Alert Number: CA050941_08/29/19(8/20)
Updated: September 03, 2019
Originally Posted: January 16, 2013
The Washington State Department of Financial Institutions (DFI) urges consumers to verify the identity of any person before wiring money. Consumers should also verify that the reason for the wire transfer is legitimate.
DFI received many complaints from consumers who were conned into wiring, or otherwise sending money to scammers. Once a consumer sends money to a scammer, it is often impossible to find the scammer or return the money.
These scammers are located inside and outside of the United States. Recent complaints involved scammers who may be in Canada, Ghana, Mexico, Nigeria, Peru, Spain, and Ukraine. Consumers should be more cautious when sending money to these countries.
Common Scams Include:
- Utilities – A scammer tells the consumer that their utility (power, water, cable, etc.) will be shut off if they do not send money or gift cards.
- Relative in Need – A scammer poses as a consumer’s family member, often a grandchild, and claims that they need money for an emergency.
- Failure to Appear for Jury Duty – A scammer poses as law enforcement, claiming a consumer failed to appear for jury duty, and now has a warrant out for their arrest. The scammer directs the consumer to purchase prepaid debit cards or gift cards, and provide the card numbers over the phone to prevent the consumer from being arrested.
- Lottery or Prize – A scammer tells the consumer that the consumer won a lottery or prize and must send money to claim it.
- Debt Collection – A scammer poses as a debt collector and uses threats to make the consumer settle the fake debt.
- Purchases, Sales, and Leases – A scammer tells a consumer that the consumer must send money to complete a purchase, sale, or lease.
- Employment Related – A scammer poses as an employer, gives a consumer a fake offer of employment, and tells a consumer to send money in connection with the offer of employment.
- Online Dating Related – A scammer poses as an online dater, contacts a consumer who is dating online, and asks for money as a gift or to help with an emergency.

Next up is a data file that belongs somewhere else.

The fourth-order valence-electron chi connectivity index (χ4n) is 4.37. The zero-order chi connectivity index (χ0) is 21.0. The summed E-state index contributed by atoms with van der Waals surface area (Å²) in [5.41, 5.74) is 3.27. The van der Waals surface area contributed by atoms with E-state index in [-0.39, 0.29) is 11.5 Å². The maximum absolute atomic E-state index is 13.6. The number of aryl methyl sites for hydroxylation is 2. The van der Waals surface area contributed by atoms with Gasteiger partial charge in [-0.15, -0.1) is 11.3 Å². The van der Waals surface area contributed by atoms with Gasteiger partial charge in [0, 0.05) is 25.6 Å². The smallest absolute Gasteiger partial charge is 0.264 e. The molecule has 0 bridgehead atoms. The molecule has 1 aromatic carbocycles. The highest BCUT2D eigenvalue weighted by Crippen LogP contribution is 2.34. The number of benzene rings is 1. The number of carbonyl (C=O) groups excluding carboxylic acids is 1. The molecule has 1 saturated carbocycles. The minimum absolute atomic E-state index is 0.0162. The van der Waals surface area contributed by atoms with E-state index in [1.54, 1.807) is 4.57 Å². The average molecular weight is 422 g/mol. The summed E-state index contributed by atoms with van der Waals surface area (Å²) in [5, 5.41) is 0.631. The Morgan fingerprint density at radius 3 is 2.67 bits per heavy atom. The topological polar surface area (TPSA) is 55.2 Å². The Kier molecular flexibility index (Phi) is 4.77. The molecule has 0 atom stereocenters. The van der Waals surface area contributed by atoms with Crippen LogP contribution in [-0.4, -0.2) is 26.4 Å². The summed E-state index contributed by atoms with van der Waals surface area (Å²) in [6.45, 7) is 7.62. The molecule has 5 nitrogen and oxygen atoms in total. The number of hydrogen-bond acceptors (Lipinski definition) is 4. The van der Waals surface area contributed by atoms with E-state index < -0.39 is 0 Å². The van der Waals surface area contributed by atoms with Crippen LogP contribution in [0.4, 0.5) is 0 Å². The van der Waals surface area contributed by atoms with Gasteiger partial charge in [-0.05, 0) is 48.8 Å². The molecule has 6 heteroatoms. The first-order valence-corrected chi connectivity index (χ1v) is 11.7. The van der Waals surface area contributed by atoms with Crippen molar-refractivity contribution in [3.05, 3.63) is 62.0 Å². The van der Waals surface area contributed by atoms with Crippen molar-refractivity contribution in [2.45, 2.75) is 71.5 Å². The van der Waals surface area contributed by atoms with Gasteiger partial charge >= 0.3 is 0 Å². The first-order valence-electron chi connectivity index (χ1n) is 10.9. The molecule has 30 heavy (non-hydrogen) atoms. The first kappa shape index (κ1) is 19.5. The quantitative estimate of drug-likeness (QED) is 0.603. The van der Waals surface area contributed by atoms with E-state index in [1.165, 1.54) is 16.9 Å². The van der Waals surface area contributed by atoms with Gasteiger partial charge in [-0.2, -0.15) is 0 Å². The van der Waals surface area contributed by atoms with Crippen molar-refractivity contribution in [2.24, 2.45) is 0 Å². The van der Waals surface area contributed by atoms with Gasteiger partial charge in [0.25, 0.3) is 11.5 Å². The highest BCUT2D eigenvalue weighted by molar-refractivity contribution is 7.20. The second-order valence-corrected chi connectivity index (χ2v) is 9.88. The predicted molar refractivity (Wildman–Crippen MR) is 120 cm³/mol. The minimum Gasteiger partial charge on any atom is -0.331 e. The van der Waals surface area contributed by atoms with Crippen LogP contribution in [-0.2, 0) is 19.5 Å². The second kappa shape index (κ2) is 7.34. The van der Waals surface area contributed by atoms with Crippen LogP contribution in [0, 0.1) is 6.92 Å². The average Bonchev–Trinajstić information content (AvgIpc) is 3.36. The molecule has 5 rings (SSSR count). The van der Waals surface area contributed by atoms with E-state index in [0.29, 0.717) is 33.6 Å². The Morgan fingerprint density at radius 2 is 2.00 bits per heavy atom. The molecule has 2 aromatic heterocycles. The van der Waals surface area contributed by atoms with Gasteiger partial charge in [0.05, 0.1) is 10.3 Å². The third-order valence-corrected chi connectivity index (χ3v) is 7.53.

- Secret Shopper – A scammer sends a consumer a check with a letter telling the consumer to deposit a check. The scammer then tells the consumer to go to various stores and purchase items, to wire money to the scammer, and not to tell the money transmitter why they are wiring money.
- Advance Fee Loans – A scammer poses as an online lender and after the consumer submits a loan application, the consumer is directed to wire processing payments to the lender. Once the consumer wires the money, the loan is never received. DFI warns consumers do not pay for the promise of a loan. DFI urges consumers to use the “Verify a License” feature on DFI’s website at www.dfi.wa.gov to check whether a consumer loan company is licensed to conduct business in the state of Washington.
Often consumers send money via money transmitters licensed by DFI, like Green Dot, Western Union and MoneyGram. These licensees have anti-fraud materials at each of their locations and online. DFI encourages consumers to review these materials before sending money. Below are links to some of these materials:
If consumers have any doubt about whether they may be targets of fraud, they should ask the money transmitter they are using or DFI.
If you feel you are in immediate danger contact local law enforcement. You may also contact local law enforcement in the jurisdiction where the scammer is located to report fraud.
If you are suspicious of fraudulent activity by a money transmitter, or involving the use of a money transmitter’s services, contact the Department at 1-877-RING-DFI (746-4334), or online at www.dfi.wa.gov.
If you feel you have been the victim of a scam, contact the Federal Trade Commission at 1-877-FTC-HELP (382-4357), or online at www.ftc.gov. If you feel you have been the victim of a scam involving the Internet, contact the Internet Crime Complaint Center at www.ic3.gov.
If you feel you have been the victim of a scam and are concerned about your personal financial information, contact your banking institution and the three major credit bureaus.